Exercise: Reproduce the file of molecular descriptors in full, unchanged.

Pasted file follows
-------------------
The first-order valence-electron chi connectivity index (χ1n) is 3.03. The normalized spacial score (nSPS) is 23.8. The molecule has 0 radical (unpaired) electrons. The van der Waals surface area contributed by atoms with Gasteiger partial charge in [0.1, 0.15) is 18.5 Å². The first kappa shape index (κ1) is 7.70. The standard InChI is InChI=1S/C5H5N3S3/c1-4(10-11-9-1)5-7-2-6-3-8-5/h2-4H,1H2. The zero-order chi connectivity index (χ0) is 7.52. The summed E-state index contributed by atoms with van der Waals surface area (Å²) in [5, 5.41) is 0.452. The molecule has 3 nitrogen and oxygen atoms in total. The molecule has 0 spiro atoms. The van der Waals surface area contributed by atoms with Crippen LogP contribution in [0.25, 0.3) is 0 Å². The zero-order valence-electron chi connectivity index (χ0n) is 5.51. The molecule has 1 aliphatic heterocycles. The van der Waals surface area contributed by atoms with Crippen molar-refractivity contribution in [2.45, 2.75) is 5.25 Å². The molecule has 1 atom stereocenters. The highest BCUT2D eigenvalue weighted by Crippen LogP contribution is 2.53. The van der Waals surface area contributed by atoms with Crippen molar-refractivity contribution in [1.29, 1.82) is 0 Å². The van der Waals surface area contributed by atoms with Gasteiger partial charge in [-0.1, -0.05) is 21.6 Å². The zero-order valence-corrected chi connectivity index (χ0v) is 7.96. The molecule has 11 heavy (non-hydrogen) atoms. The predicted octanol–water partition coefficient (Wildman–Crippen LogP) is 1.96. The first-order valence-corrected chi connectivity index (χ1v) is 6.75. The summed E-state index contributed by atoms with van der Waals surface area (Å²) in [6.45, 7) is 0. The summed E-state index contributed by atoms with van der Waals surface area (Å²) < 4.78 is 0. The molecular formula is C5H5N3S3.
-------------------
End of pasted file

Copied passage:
The first-order valence-electron chi connectivity index (χ1n) is 3.03. The normalized spacial score (nSPS) is 23.8. The molecule has 0 radical (unpaired) electrons. The van der Waals surface area contributed by atoms with Gasteiger partial charge in [0.1, 0.15) is 18.5 Å². The first kappa shape index (κ1) is 7.70. The standard InChI is InChI=1S/C5H5N3S3/c1-4(10-11-9-1)5-7-2-6-3-8-5/h2-4H,1H2. The zero-order chi connectivity index (χ0) is 7.52. The summed E-state index contributed by atoms with van der Waals surface area (Å²) in [5, 5.41) is 0.452. The molecule has 3 nitrogen and oxygen atoms in total. The molecule has 0 spiro atoms. The van der Waals surface area contributed by atoms with Crippen LogP contribution in [0.25, 0.3) is 0 Å². The zero-order valence-electron chi connectivity index (χ0n) is 5.51. The molecule has 1 aliphatic heterocycles. The van der Waals surface area contributed by atoms with Crippen molar-refractivity contribution in [2.45, 2.75) is 5.25 Å². The molecule has 1 atom stereocenters. The highest BCUT2D eigenvalue weighted by Crippen LogP contribution is 2.53. The van der Waals surface area contributed by atoms with Crippen molar-refractivity contribution in [1.29, 1.82) is 0 Å². The van der Waals surface area contributed by atoms with Gasteiger partial charge in [-0.1, -0.05) is 21.6 Å². The zero-order valence-corrected chi connectivity index (χ0v) is 7.96. The molecule has 11 heavy (non-hydrogen) atoms. The predicted octanol–water partition coefficient (Wildman–Crippen LogP) is 1.96. The first-order valence-corrected chi connectivity index (χ1v) is 6.75. The summed E-state index contributed by atoms with van der Waals surface area (Å²) in [6.45, 7) is 0. The summed E-state index contributed by atoms with van der Waals surface area (Å²) < 4.78 is 0. The molecular formula is C5H5N3S3.